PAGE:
This is the melody to a Scottish song which was very popular when I was a student frequenting folk Clubs in Yorkshire almost every night. The ‘A’ music is the verse and the ‘B’ music is the chorus. I remember part of the chorus :- "he played a tune and he danced it aroond below the gallows tree" this being the last four bars of the ‘A’ music.
Bracking fiddles Oooer stanes…
The Clancy Brothers & Tommy Makem did this one way back in pre-history. They had it down as Mac Phersons lament, although I suspect from the tone of the words, ‘Rant’ would be a better title.
‘He took his fiddle in baeth of is hands and brack it Oooer a stane, saying there’s nay other hand will play on thee when I am dead and gone’
I know fiddlers who should seriously contemplate a similar course of action ;-)
Just a slight variation of the same tune. This is how I learned it.
T: MacPherson’s Lament
D2 || G3A G2B2 | A-GA-B A2E-F | G3A B2A-G | E4- E2D2 |
| G3A B2AG | A-GA-B A2B-A | G3B A-GE2 | D6 Bc ||
|| d3B c-BA-G | B2A2 A2B-c | d3d c-BA-G | E6 e2 |
| d3B c-BA-G | B2A2 A2D-E | G3B A-GE2 | D6 |]
Just a note, this tune was composed by James MacPherson in the 1700s.
Farewell, ye dungeons dark and strong
Farewell, farewell to thee.
Macpherson’s rant will ne’er be lang
On yonder gallows tree.
Chorus: Sae rantingly, sae wontonly
Sae dauntingly gaed he
He played a tune an’ he danced aroon
Beneath the gallows tree.
It was by a woman’s treacherous hand
That I was condemned to dee
Beneath a ledge at a window she stood
And a blanket she threw o’er me.
Well the laird o’ Grant, that highlan’ sa’nt
That first laid hands on me
He played the cause on Peter Broon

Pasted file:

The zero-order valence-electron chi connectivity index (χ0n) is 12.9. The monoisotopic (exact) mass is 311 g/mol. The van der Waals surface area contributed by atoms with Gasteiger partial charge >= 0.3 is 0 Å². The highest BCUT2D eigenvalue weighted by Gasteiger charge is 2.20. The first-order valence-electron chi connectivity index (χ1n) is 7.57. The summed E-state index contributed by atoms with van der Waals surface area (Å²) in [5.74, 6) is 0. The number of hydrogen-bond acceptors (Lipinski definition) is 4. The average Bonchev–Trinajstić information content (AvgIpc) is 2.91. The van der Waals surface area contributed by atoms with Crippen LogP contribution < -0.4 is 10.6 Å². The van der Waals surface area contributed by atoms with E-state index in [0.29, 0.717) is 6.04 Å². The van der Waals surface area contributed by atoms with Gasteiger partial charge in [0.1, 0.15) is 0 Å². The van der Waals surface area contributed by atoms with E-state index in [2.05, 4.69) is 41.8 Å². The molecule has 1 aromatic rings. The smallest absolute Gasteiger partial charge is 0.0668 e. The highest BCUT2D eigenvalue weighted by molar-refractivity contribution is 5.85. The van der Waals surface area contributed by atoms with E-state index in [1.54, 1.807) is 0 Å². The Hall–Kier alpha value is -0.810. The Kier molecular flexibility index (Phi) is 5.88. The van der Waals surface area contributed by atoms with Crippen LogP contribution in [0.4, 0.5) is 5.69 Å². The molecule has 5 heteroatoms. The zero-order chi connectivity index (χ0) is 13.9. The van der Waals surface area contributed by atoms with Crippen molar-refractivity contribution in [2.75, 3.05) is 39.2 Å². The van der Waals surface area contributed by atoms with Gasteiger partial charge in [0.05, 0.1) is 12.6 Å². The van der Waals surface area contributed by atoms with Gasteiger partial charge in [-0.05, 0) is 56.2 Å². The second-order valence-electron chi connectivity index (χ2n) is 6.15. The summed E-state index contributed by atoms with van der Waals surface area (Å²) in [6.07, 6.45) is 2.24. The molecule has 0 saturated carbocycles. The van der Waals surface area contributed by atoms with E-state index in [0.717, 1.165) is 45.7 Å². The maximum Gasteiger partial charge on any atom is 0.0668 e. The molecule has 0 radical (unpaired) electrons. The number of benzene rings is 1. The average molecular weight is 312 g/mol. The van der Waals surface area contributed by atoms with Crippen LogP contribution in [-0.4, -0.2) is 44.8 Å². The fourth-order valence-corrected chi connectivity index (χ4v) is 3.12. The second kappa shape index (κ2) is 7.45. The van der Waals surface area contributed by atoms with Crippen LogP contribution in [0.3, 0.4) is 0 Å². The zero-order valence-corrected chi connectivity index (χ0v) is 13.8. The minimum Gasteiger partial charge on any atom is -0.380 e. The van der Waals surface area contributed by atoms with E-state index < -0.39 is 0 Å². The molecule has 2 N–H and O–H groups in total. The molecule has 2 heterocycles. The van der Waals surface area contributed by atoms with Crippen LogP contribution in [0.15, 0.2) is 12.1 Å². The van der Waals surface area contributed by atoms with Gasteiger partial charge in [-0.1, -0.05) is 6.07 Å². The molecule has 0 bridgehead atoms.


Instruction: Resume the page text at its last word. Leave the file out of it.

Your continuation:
To let Macpherson dee.
Untie these bands from off my hands
And gie to me my sword
There’s nae a man in a’ Scotland
But I’ll brave him at a word.
There’s some come here to see me hanged
And some to buy my fiddle
But before that I do part wi’ her
I’ll brak her thro’ the middle.
He took the fiddle into both his hands
And he broke it o’er a stone
Says there’s nae other hand shall play on thee
When I am dead and gone.
O, little did my mother think
When she first cradled me
That I would turn a rovin’ boy
And die on the gallows tree.
The reprive was comin’ o’er the brig o’ Banff
To let Macpherson free
But they pit the clock a quarter afore
And hanged him to a tree.
This song is an air
I forgot to mention that this song is typically known as an air, not a barndance.
Similar tune - different name.
There’s a version of the tune, though not the song, in the Patrick MacDonald collection (late 18th century) under a Scottish Gaelic name, " ‘S fheudar dhomh fhein a bhith falbh", which translates as "I must be going" …
Apparently there is no early reference to McPherson having composed this tune, and it might even have been by Peter Broon, another fiddler who appears in the song as villain…
…and Burns claimed to have written all the words, with the exception of a fragmant of one verse and the chorus!
Not the Rant Either
This is not MacPherson’s Rant - it’s MacPherson’s Farewell, the melody to the song. The tune named MacPherson’s Rant (written by MacPherson) turns up in the 18th Century Angus Cumming collection. It is a strathspey that’s a close relative of the reel High Road to Linton, but pitched a 4th lower (i.e., in Dmix rather than Amix). The B-parts of the two tunes are essentially identical, though the A-part of Linton is more major in its tonality, whereas McP’s Rant is very Mixolydian. It’s also one of the oldest known strathspeys.
A "Rant" is a lively tune, from an older meaning of the word that meant "speak excitedly", and was often applied to common-time strathspeys in the 18th century. The confusion probably arises from the modern derivative meaning of "rant", which is more of an angry tirade, rather like MacPherson in the song.
Re: Macpherson’s Rant
I found it interesting that when I hired Norman Kennedy back in the 1970’s for a concert, he reversed the melodies, and sang the A part with the B melody, and vice versa. Since he is a traditional singer (i.e. he learned from veteran singers who would not allow him to sing in public until he sang the songs exactly as they were sung to him), it was a very interesting interpretation.